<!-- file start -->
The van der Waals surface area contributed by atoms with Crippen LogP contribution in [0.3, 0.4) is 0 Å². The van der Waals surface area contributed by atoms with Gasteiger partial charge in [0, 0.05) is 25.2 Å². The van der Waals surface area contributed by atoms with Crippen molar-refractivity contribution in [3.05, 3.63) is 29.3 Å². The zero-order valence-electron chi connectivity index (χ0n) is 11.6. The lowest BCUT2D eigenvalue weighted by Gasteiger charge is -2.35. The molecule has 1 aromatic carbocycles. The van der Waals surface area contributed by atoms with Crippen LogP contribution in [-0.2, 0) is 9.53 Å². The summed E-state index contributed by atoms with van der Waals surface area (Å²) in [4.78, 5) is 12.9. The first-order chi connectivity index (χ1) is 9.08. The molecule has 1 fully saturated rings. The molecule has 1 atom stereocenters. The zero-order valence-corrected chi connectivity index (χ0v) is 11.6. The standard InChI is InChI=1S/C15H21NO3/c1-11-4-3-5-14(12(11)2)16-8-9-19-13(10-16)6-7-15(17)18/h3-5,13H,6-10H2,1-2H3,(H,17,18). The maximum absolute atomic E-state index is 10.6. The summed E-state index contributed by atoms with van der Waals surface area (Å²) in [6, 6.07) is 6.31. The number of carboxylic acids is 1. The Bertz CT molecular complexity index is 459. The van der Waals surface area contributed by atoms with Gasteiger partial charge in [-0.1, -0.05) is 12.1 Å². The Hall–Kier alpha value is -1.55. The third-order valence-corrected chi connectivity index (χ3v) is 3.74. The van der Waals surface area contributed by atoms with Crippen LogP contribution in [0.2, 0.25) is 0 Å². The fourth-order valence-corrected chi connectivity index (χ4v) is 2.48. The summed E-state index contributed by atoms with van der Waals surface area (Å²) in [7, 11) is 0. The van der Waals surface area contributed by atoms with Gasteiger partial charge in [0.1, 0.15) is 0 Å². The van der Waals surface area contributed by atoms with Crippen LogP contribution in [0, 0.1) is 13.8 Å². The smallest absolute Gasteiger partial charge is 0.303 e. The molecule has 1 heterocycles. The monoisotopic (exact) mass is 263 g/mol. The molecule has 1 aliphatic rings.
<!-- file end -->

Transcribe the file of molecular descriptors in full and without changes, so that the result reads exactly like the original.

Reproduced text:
The van der Waals surface area contributed by atoms with Crippen LogP contribution in [0.3, 0.4) is 0 Å². The van der Waals surface area contributed by atoms with Gasteiger partial charge in [0, 0.05) is 25.2 Å². The van der Waals surface area contributed by atoms with Crippen molar-refractivity contribution in [3.05, 3.63) is 29.3 Å². The zero-order valence-electron chi connectivity index (χ0n) is 11.6. The lowest BCUT2D eigenvalue weighted by Gasteiger charge is -2.35. The molecule has 1 aromatic carbocycles. The van der Waals surface area contributed by atoms with Crippen LogP contribution in [-0.2, 0) is 9.53 Å². The summed E-state index contributed by atoms with van der Waals surface area (Å²) in [4.78, 5) is 12.9. The first-order chi connectivity index (χ1) is 9.08. The molecule has 1 fully saturated rings. The molecule has 1 atom stereocenters. The zero-order valence-corrected chi connectivity index (χ0v) is 11.6. The standard InChI is InChI=1S/C15H21NO3/c1-11-4-3-5-14(12(11)2)16-8-9-19-13(10-16)6-7-15(17)18/h3-5,13H,6-10H2,1-2H3,(H,17,18). The maximum absolute atomic E-state index is 10.6. The summed E-state index contributed by atoms with van der Waals surface area (Å²) in [6, 6.07) is 6.31. The number of carboxylic acids is 1. The Bertz CT molecular complexity index is 459. The van der Waals surface area contributed by atoms with Gasteiger partial charge in [-0.1, -0.05) is 12.1 Å². The Hall–Kier alpha value is -1.55. The third-order valence-corrected chi connectivity index (χ3v) is 3.74. The van der Waals surface area contributed by atoms with Crippen LogP contribution in [0.2, 0.25) is 0 Å². The fourth-order valence-corrected chi connectivity index (χ4v) is 2.48. The summed E-state index contributed by atoms with van der Waals surface area (Å²) in [7, 11) is 0. The van der Waals surface area contributed by atoms with Gasteiger partial charge in [0.1, 0.15) is 0 Å². The van der Waals surface area contributed by atoms with Crippen LogP contribution in [0, 0.1) is 13.8 Å². The smallest absolute Gasteiger partial charge is 0.303 e. The molecule has 1 heterocycles. The monoisotopic (exact) mass is 263 g/mol. The molecule has 1 aliphatic rings.